Nikola Tesla: “I do not think there is any thrill that can go through the human heart like that felt by the inventor as he sees some creation of the brain unfolding to success. Such emotions make a man forget food, sleep, friends, love, everything”

11 Bizarre Sleeping Habits Of Highly Successful People

VIVIAN GIANG NOV. 19, 2013, 11:24 AM 219,099 6

One of a professional’s most important daily rituals is how and when they sleep, since this affects how well they perform on the job. For people at the top, who often face intense pressure and packed schedules, sometimes these sleeping habits can be quite strange. Olympic gold medalist Michael Phelps, for instance, sleeps in a high altitude chamber which forces his body to work even while resting. Meanwhile, famed writer Charles Dickens always slept facing north, and inventor Nikola Tesla never slept for more than two hours a night. Here’s a look at the most bizarre sleeping habits of highly successful people.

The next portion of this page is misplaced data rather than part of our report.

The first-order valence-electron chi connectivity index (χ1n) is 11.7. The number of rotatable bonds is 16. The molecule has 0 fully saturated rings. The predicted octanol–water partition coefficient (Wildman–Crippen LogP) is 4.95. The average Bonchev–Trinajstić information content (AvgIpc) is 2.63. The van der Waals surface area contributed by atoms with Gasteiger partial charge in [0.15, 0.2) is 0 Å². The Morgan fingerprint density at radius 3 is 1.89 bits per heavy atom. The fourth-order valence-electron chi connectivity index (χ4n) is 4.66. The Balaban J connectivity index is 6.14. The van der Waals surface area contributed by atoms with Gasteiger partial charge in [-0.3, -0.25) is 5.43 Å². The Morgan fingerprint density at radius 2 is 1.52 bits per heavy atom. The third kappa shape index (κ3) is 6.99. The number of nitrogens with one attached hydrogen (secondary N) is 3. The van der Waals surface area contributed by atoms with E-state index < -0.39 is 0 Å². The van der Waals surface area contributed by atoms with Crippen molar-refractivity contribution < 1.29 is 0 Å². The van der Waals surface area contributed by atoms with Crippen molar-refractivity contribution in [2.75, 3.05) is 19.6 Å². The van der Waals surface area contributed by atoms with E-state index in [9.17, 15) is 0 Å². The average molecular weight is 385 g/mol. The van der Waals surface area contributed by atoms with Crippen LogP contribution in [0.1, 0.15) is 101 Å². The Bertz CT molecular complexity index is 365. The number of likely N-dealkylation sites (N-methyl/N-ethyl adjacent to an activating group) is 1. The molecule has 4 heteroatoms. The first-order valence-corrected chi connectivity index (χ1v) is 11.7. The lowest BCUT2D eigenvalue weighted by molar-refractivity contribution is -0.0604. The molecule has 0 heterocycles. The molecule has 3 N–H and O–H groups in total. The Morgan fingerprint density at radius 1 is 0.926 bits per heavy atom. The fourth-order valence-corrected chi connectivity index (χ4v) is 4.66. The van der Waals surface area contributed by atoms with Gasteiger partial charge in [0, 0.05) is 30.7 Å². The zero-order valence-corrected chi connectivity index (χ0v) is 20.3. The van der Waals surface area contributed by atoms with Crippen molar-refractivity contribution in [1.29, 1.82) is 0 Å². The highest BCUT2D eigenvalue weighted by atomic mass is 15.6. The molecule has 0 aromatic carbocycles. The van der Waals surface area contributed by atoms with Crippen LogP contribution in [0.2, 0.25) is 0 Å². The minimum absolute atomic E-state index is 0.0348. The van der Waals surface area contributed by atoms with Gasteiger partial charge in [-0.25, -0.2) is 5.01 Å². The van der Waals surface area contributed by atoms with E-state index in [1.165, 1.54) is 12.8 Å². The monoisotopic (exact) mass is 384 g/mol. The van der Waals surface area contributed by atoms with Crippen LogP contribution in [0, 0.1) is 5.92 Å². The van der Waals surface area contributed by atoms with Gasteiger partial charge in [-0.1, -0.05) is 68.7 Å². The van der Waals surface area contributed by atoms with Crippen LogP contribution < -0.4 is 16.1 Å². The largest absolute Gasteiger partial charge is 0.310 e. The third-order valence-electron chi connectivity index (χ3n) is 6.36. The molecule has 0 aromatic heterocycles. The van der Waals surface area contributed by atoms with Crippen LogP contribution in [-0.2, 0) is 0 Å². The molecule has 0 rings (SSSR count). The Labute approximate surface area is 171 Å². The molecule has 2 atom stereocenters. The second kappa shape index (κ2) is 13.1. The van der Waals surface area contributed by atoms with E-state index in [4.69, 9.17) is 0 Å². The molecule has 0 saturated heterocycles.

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Inventor Nikola Tesla never slept for more than two hours a day.Tesla got more out of the day with his limited sleep schedule. Like Da Vinci, Telsa also followed the Uberman sleep cycle and claimed to never sleep for more than two hours a day and reportedly once worked for 84 hours in a lab without any rest or sleep. “I do not think there is any thrill that can go through the human heart like that felt by the inventor as he sees some creation of the brain unfolding to success … Such emotions make a man forget food, sleep, friends, love, everything,” he said.Tom Cruise sleeps in a sound-proof ‘snoratorium.’

Cruise’s snores are apparently so bad, he sleeps in a sound-proof “snoratorium.”

“Whoever uses the snoring room cannot be heard outside the locked door,” an alleged visitor to the actor’s house told the Daily Mail. “It’s very small, comfortable and dark, maybe a former nursery.”